“Fostering has given me so much – the children have been company, given me a reason to live, eat healthily and to get out into the world and be active!” Fiona Douglas – Foster Carer, Fife
Foster carers across Scotland are sharing their stories in a bid to encourage people to become foster carers.
One foster carer, Fiona Douglas, 52 from Dunfermline in Fife, has fostered over 35 children since she became a foster carer for Barnardo’s Scotland over 22 years ago. Fiona decided to make the call to the charity after having her own child . Fiona recalls: “When my own daughter was two years-old. I just felt that I had more to give and I also felt it would be good for my daughter too, to have someone else around, teaching her how to share and care for others.”
Foster carers make a huge difference to the lives of vulnerable children and young people, and Barnardo’s Scotland desperately need another 850 people like Fiona to provide stable, loving homes.
Stephanie Stone, Assistant Director of Fostering & Adoption for Barnardo’s Scotland said: “The sad truth is that the number of children in care continues to increase year on year, but the number of foster carers does not increase at the same rate.
We would like to encourage people who have thought of fostering for a long time, to do the same as Fiona and call us. There’s no doubt becoming a foster carer is a major step, it can be hard work and very demanding, but the rewards are immense.
Fiona who now offers respite [emergency]foster care for around five children, said: “I would definitely recommend fostering – it may seem daunting but in the end you just get on with it as best you can, and even when my social life gets interrupted – be it for just an evening, or longer – it’s such a worthwhile job. I wouldn’t do it otherwise.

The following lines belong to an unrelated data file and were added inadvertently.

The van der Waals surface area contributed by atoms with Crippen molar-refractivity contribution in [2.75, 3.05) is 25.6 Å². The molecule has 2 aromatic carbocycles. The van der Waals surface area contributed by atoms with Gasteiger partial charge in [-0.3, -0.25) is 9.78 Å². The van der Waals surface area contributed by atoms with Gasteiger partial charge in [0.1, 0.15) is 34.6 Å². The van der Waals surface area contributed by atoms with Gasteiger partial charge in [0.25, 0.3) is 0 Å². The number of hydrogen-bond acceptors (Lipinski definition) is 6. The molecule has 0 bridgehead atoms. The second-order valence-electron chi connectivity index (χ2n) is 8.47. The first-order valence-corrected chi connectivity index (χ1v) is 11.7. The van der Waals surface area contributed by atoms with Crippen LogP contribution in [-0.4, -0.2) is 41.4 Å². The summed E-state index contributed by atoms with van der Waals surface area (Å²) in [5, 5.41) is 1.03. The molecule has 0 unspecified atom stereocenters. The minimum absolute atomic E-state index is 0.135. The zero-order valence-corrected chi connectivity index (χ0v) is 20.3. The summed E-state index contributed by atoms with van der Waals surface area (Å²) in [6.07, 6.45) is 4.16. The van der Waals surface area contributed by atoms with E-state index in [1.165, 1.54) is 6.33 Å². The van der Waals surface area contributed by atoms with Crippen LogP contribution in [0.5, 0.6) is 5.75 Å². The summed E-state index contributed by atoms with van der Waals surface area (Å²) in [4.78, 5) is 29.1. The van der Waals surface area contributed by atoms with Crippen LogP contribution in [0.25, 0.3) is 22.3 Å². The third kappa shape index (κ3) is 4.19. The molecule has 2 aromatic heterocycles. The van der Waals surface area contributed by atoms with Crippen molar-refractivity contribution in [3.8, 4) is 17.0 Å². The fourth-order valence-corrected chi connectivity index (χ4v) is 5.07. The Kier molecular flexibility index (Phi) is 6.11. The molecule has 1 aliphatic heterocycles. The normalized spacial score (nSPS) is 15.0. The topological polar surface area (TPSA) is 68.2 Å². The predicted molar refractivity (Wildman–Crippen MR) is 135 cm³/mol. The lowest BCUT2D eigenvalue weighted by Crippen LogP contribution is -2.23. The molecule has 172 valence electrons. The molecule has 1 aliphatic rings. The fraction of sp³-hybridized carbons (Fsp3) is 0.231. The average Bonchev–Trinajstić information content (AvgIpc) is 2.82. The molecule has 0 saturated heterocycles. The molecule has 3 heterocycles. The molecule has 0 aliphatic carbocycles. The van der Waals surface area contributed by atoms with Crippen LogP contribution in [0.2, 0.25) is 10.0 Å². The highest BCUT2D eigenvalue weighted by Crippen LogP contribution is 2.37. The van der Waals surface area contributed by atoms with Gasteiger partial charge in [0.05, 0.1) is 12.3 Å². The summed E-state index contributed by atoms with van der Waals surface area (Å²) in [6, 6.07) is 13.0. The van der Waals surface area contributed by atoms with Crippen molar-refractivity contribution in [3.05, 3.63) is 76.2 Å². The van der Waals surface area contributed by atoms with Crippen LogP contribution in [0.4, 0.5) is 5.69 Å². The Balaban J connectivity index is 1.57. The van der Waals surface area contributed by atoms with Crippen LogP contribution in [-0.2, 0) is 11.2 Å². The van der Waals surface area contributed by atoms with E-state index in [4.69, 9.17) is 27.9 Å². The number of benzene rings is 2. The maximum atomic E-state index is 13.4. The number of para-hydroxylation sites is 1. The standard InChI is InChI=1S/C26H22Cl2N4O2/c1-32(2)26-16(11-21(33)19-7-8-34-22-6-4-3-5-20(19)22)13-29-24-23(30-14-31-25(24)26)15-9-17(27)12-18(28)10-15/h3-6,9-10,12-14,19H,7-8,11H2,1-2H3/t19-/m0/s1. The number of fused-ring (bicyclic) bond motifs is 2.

Sarah Hardie, 48 from Cowdenbeath in Fife, had discussed fostering with her husband Paul for years, Sarah recalls what made her decide to become a foster carer:
“I love fostering. It can be hard, emotionally, especially when the children tell you things about their past, but it’s so rewarding. I wish we’d done it years ago!”
“Paul was a long-distance lorry driver – away during the week – so our daughter Vicky (now 27) and I were alone most of the week. The time just never seemed right. And then Paul’s job changed and we moved up to Rosyth from Staffordshire. We were closer to family, and my sister-in-law had also been thinking about fostering. She made the call first, then I followed suit!
It was about a year after we’d moved up to Rosyth – where Paul’s from originally – and I saw a Barnardo’s Scotland ad on the side of a bus. As I said, my sister-in-law made the call first, and I couldn’t not do it after that.”
Sarah’s advice to anyone thinking of becoming a foster carer: Take your time through the long application process – we did, and it meant that we were very aware of how we were feeling right the way through, and completely sure that we were doing the right thing.
We were approved in 2010, in April, and *Chloe, 13, came to us in early June. She was nine. I have to admit, I was terrified. Suddenly it was real and throughout the ‘introduction’ week I actually felt physically sick. It seemed such a huge responsibility. Thankfully, Paul was very calm, and reassured me that everything would be fine. And it has been, it’s been so rewarding. I would definitely do it all again.
Our daughter Vicky is now 27 and still living at home. It hasn’t always been easy – but she’s very laid-back which has helped. In all, it’s been a great experience and we’ve loved it, tears and all.
Barnardo’s Scotland guides foster carers through a detailed matching process and provides ongoing support. The charity also runs a series of parenting courses aimed at preparing foster carers for the process and equipping them with the skills to deal with children with a range of needs.
To find out more about fostering with Barnardo’s Scotland visit www.barnardos.org.uk/fostering or call 0131 453 8420.
* indicates name has been changed for reasons of confidentiality